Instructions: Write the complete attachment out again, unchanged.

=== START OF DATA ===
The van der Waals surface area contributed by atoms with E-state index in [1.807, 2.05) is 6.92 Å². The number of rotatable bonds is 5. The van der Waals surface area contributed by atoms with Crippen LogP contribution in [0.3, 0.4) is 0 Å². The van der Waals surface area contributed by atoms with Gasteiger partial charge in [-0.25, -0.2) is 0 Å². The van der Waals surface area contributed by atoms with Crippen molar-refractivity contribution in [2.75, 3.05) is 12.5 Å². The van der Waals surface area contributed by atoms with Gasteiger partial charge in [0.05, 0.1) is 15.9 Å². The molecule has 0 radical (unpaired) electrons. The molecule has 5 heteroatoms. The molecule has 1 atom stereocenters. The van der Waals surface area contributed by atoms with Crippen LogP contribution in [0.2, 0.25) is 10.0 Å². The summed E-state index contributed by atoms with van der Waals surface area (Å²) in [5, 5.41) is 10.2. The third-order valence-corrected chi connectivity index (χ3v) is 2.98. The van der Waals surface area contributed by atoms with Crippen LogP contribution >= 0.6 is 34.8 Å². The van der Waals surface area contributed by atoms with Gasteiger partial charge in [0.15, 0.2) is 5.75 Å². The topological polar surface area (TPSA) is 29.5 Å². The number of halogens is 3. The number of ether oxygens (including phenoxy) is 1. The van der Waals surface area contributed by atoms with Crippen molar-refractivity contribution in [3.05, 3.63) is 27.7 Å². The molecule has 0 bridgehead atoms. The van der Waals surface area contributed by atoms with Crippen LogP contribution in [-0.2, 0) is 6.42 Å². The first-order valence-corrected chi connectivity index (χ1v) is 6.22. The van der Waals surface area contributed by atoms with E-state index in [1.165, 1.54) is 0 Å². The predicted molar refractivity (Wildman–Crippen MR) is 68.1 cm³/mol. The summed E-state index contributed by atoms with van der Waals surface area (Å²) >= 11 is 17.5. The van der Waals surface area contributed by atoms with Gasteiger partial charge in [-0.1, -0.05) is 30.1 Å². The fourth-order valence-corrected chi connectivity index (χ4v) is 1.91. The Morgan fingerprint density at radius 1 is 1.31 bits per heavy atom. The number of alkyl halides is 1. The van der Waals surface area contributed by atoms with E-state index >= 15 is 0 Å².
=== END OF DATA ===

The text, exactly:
The van der Waals surface area contributed by atoms with E-state index in [1.807, 2.05) is 6.92 Å². The number of rotatable bonds is 5. The van der Waals surface area contributed by atoms with Crippen LogP contribution in [0.3, 0.4) is 0 Å². The van der Waals surface area contributed by atoms with Gasteiger partial charge in [-0.25, -0.2) is 0 Å². The van der Waals surface area contributed by atoms with Crippen molar-refractivity contribution in [2.75, 3.05) is 12.5 Å². The van der Waals surface area contributed by atoms with Gasteiger partial charge in [0.05, 0.1) is 15.9 Å². The molecule has 0 radical (unpaired) electrons. The molecule has 5 heteroatoms. The molecule has 1 atom stereocenters. The van der Waals surface area contributed by atoms with Crippen LogP contribution in [0.2, 0.25) is 10.0 Å². The summed E-state index contributed by atoms with van der Waals surface area (Å²) in [5, 5.41) is 10.2. The third-order valence-corrected chi connectivity index (χ3v) is 2.98. The van der Waals surface area contributed by atoms with Crippen LogP contribution >= 0.6 is 34.8 Å². The van der Waals surface area contributed by atoms with Gasteiger partial charge in [0.15, 0.2) is 5.75 Å². The topological polar surface area (TPSA) is 29.5 Å². The number of halogens is 3. The number of ether oxygens (including phenoxy) is 1. The van der Waals surface area contributed by atoms with Crippen molar-refractivity contribution in [3.05, 3.63) is 27.7 Å². The molecule has 0 bridgehead atoms. The van der Waals surface area contributed by atoms with Crippen LogP contribution in [-0.2, 0) is 6.42 Å². The first-order valence-corrected chi connectivity index (χ1v) is 6.22. The van der Waals surface area contributed by atoms with E-state index in [1.165, 1.54) is 0 Å². The predicted molar refractivity (Wildman–Crippen MR) is 68.1 cm³/mol. The summed E-state index contributed by atoms with van der Waals surface area (Å²) >= 11 is 17.5. The van der Waals surface area contributed by atoms with Gasteiger partial charge in [-0.1, -0.05) is 30.1 Å². The fourth-order valence-corrected chi connectivity index (χ4v) is 1.91. The Morgan fingerprint density at radius 1 is 1.31 bits per heavy atom. The number of alkyl halides is 1. The van der Waals surface area contributed by atoms with E-state index >= 15 is 0 Å².